Chamber event looks at giving School Board authority to levy taxes

Friday, May 8, 2009 at 12:31am

Some school districts in Tennessee have the authority to not only govern schools, but levy taxes. Metro Schools is not one of them… yet.

The Nashville Area Chamber of Commerce is organizing an event this month to examine whether such an arrangement would be beneficial for Nashville.

In December, the Chamber brought Kenneth Wong, author of The Education Mayor, to Nashville to discuss school systems run by urban mayors. This upcoming event, planned for May 28, is geared to explore what Hill considers to be another means of establishing a solid line of school district accountability.

“We’re interested in exploring governance systems that create clear lines of accountability. If you look at the way the system is set up in Metro, authority and accountability for the system is spread out over multiple authorities,” Hill said. “We’re interested in promoting an open community dialogue about these two possible governance reforms.”

Currently at Metro Nashville Public Schools, members of the elected Board of Education set school district policy and hire and evaluate the director of schools. But revenue for the system must be approved both by the Mayor’s Office and by Metro Council. Some believe this dilutes accountability for schools among too many government bodies.

The issue will be discussed at a Chamber panel at the end of this month. Panelists include Stephen Smith, assistant executive director of the Tennessee School Board Association; Kent McNish, a school board member for the Franklin County School District; Julia Bernath, vice chair of the Fulton County, Georgia, school board; and Alvin Wilbanks, a superintendent of schools in Gwinnett County, Georgia.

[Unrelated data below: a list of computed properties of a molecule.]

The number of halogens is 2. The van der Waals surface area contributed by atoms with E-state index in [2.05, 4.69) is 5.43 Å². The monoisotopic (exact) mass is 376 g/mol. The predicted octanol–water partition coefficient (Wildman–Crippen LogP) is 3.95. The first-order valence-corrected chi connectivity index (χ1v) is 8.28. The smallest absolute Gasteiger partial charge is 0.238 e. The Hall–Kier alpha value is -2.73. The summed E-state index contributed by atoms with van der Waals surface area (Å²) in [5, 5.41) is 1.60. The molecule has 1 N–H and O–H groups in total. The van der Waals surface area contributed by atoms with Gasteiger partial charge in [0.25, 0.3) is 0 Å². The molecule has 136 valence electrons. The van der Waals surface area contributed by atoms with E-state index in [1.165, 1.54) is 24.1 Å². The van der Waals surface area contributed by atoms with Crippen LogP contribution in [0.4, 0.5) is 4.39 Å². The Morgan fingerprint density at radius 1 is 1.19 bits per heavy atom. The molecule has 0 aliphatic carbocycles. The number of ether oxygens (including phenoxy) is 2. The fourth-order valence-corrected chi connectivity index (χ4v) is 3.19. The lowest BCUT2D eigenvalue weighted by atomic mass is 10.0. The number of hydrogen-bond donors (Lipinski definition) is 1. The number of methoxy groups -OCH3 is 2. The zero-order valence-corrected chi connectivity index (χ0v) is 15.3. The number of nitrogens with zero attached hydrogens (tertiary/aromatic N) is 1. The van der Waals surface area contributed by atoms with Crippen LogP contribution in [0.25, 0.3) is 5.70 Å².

The panel is planned for May 28 at the Adventure Science Center, 800 Fort Negley Blvd. Chamber members attend free; others must pay $25. For more information, visit nashvillechamber.org.

6 Comments on this post:

By: govskeptic on 5/8/09 at 5:07

Another group getting a train to start moving toward a plan that would give a few burecratic people authority over the school system. I note that most of the speaking guest are from special school district with their own taxing authority(As if we are short on taxing authorities). I get tired of $600,000.00 in tax dollars being given to the Chamber each yr. to promote ideas of theirs that cost more tax dollars. The positions and ideas for metro taken by the chamber of commerce and their partners
"The Tennessean" are ones I seem to be on the opposite side of approx. 60% of the time. So, Pay your $25.00 go to this event and tell me if I"m wrong!

By: Anna3 on 5/8/09 at 6:43

Oh yeah! That's going to happen! (When Hell Freezes Over) What gall these people have! These are the same folks that NEVER want input from Parents OR Taxpayers....and now they wnat a blank check....NEVER! Does ANYONE think that these same people will be any MORE responsive or transparent to listening to us if we have concerns over their runaway spending and oppose a tax increase in the future? Of course they won't....they've NEVER listened before! I'll never vote to give these people Carte' Blanche over my checkbook ...they don't exhibit the common sense God gave a fruit fly.

By: Dragon on 5/8/09 at 10:17

FTA - "Currently at Metro Nashville Public Schools, members of the elected Board of Education set school district policy and hire and evaluate the director of schools. But revenue for the system must be approved both by the Mayor’s Office and by Metro Council. Some believe this dilutes accountability for schools among too many government bodies."

So, they propose zero accountability for schools? Sure would be efficient.

By: pandabear on 5/8/09 at 11:38

"The panel is planned for May 28 at the Adventure Science Center, 800 Fort Negley Blvd. Chamber members attend free; others must pay $25. For more information, visit nashvillechamber.org."

They are blatantly nuts.

They want to charge $25 to attend a panel about
spending our money ?

By: govskeptic on 5/8/09 at 11:45

Most systems in this state and nation handle their schools exactly the way Metro does. At least with our current system if the governing school board gets too out of line with spending, the council can reign them in The mayor can express his views to both school board & council. These special districts, run schools the way they wish, decide the funding required, and then set the tax levy to pay for same. Dragon is right,. efficient , but at what could be and probably would be outrrageously expensive. No quarantee results would change one bit from current. While accountability may be too spread out now, I shutter to think of putting it totally in the venue of only 5 or 6 people.

By: Cowboy84 on 5/8/09 at 7:18

No....
check the decisions made by this and previous school boards.